The New Times (Kigali)

6 January 2013

Rwanda: Can Rwanda Avoid Graft Despite Corrupt Neighbours?

The governance index by Transparency International for the last couple of years has ranked Rwanda among the least corrupt countries in Africa.

A peek into the scope of governance in the country shows tough measures have been put in place to ensure zero tolerance to corruption, but one wonders how doable and plausible it is for Rwanda to achieve its dream and sustain it in the face of neighbouring countries, where corruption and economic stagnation is at peak.

In neighbouring countries, the Democratic Republic of Congo (DRC), Kenya, Uganda, Burundi and Tanzania, graft appears to have evolved into a culture that is 'consumed' with impunity.

A report released late last year by the global anti-corruption watchdog showed Rwanda's consistent track record in the fight against corruption among the five countries in the East African Community (EAC) region.

The survey ranked Rwanda as the third least corrupt African country, first in the EAC, and 50th in the world, jumping one position from fourth in 2011 and dropping one position from 49th to 50th position at the global level.

Cape Verde topped the list of least corrupt African countries with a score of 60 out of 100, and the country is on 39th position globally, followed by Mauritius on 43rd position with 57 scores, and Rwanda in the third position.

The East African Bribery Index 2012 launched in Kampala last year ranked Rwanda the least corrupt country, followed by Tanzania, Kenya, in second and third positions, respectively, Burundi was fourth and Uganda trailed.

Rwanda has a bribery aggregate index of 2.5 percent. Burundi, the worst ranked country in 2011, recorded a significantly lower index of 18.8 percent, Kenya and Tanzania were 29.5 percent and 39.1 percent, respectively, while Uganda registered the highest bribery levels in the region with a percentage value of 40.7 percent.

Speaking to The Sunday Times yesterday, Marie Immaculee Ingabire, the chairperson of Transparency Rwanda (TR), said her body has come up with a work plan for this year that includes nationwide anti-corruption public awareness and sensitisation campaigns for specific targeted groups.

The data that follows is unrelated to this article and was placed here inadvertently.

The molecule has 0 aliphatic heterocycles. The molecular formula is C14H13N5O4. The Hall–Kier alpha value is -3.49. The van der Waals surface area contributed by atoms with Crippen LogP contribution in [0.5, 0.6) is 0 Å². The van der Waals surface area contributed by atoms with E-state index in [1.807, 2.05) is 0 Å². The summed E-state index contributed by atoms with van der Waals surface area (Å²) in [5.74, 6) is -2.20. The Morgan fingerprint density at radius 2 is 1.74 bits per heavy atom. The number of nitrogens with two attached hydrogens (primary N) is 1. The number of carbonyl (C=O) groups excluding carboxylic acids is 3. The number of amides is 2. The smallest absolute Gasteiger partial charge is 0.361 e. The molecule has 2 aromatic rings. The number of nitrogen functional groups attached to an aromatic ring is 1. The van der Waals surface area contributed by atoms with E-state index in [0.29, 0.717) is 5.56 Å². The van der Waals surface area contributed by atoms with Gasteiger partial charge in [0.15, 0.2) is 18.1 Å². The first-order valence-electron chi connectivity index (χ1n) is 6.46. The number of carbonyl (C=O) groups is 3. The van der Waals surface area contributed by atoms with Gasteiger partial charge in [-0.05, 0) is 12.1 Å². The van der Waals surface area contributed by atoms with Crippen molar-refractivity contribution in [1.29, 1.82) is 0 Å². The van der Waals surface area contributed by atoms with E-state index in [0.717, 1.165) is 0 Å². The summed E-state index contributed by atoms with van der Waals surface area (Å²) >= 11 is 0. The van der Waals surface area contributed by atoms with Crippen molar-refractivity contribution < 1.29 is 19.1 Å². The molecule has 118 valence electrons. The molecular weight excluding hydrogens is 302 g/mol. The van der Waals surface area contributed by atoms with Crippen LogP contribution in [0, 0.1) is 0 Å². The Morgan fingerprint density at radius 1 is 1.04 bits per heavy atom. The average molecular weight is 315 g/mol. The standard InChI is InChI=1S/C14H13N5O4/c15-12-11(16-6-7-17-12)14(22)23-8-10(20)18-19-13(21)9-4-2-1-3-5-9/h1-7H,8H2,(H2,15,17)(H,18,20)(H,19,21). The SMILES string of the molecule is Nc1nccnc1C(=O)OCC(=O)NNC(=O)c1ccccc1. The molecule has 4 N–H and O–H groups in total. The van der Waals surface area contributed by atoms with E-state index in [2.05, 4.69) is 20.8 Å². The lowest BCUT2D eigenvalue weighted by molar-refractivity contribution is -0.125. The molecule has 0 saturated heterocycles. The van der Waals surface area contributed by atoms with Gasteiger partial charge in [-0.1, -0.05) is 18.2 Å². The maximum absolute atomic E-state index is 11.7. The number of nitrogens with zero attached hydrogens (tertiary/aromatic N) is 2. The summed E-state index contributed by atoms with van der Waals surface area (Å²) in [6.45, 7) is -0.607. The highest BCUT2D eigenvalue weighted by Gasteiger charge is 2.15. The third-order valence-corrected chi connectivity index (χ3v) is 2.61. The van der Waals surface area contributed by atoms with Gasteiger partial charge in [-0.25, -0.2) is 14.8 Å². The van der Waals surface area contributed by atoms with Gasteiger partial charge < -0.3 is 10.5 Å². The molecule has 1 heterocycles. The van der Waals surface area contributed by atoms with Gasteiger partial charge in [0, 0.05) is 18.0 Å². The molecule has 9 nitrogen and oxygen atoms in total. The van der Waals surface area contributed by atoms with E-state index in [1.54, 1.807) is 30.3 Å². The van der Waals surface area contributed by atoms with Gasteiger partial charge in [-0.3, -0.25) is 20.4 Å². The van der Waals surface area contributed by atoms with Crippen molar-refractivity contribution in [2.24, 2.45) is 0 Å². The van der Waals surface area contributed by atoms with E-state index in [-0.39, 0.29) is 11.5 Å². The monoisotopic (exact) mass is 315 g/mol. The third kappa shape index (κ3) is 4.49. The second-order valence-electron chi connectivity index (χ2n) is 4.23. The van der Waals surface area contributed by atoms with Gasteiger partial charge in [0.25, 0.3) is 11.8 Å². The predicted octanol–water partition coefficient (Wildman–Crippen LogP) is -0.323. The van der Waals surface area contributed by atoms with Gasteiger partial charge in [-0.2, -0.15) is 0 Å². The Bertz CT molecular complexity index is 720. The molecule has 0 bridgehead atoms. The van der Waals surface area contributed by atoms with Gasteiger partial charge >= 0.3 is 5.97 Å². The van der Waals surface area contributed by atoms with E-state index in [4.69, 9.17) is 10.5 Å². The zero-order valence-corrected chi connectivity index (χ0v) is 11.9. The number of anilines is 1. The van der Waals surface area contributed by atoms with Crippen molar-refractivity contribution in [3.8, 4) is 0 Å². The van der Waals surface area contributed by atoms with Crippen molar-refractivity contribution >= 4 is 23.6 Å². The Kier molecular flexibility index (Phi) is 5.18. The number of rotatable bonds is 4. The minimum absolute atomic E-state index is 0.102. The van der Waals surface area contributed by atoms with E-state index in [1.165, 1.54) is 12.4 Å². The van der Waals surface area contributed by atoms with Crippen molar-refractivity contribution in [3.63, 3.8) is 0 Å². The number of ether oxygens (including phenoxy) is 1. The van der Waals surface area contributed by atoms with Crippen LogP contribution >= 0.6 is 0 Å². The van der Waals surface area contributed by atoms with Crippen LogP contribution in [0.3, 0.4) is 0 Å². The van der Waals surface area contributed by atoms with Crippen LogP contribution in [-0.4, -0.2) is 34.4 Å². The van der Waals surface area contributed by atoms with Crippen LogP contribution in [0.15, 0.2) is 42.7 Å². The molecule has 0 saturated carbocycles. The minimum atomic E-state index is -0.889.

"We have put in place mechanisms to have zero tolerance to corruption, but we face challenges from the people who cover up for others in the cases of corruption and courts which are reluctant or ignore to cooperate with us," she said.

Ingabire said it was still a big challenge to Rwanda to have zero tolerance to graft due to her neighbours that have maintained a track record of highest bribery levels.

"We need to harmonise our strategies and roles towards fighting corruption in the region, especially in trading policies, because as we integrate, graft will also take its course once our neighbouring countries don't address it," she stated.

The TR 2011 report showed the likelihood of encountering bribery occurrences at 1.19 percent, the prevalence of bribery at 0.8 percent and the average size of bribery was Rwf 19,844.

TR regularly, on an annual basis, carries out the Rwanda Bribery Index to determine the extent of corruption in the country.

However, Kenya has the highest number of reported fraud cases compared to her EAC neighbours, and most fraud in Kenya targets government and financial sectors.

Unlike Rwanda, in countries such as Uganda, Burundi and DRC, there is lack of strong political will in the war against corruption and zero tolerance to corruption, despite the countries' leaders on several occasions pledging to stamp out it.

The reason why countries such as Cape Verde and Mauritius have maintained a leading record in the graft fight on the continent is because of tough measures adopted by the countries in the struggle for good governance, the control of public finances and the fight against graft which are clear to the public.

In those countries, there is an 'ethical imperative' that obliges political office holders to manage public resources well and exclusively for the common good.

Sheikh Khalfan Omar Bizuru, a lecturer of Political Science at the National University of Rwanda, says it is not that the regional countries have failed to stamp out corruption, but lack of strong political will to implement their measures against the monster is still a challenge.

"Rwanda finds herself in a challenging situation to achieve 'zero tolerance to corruption' if her neighbours don't put in more efforts to fight it," he said.

Bizuru stated that it was necessary for Rwanda's neighbours to ensure more transparency in public and private sectors to get rid of graft and as well as at the various levels of the hierarchy.

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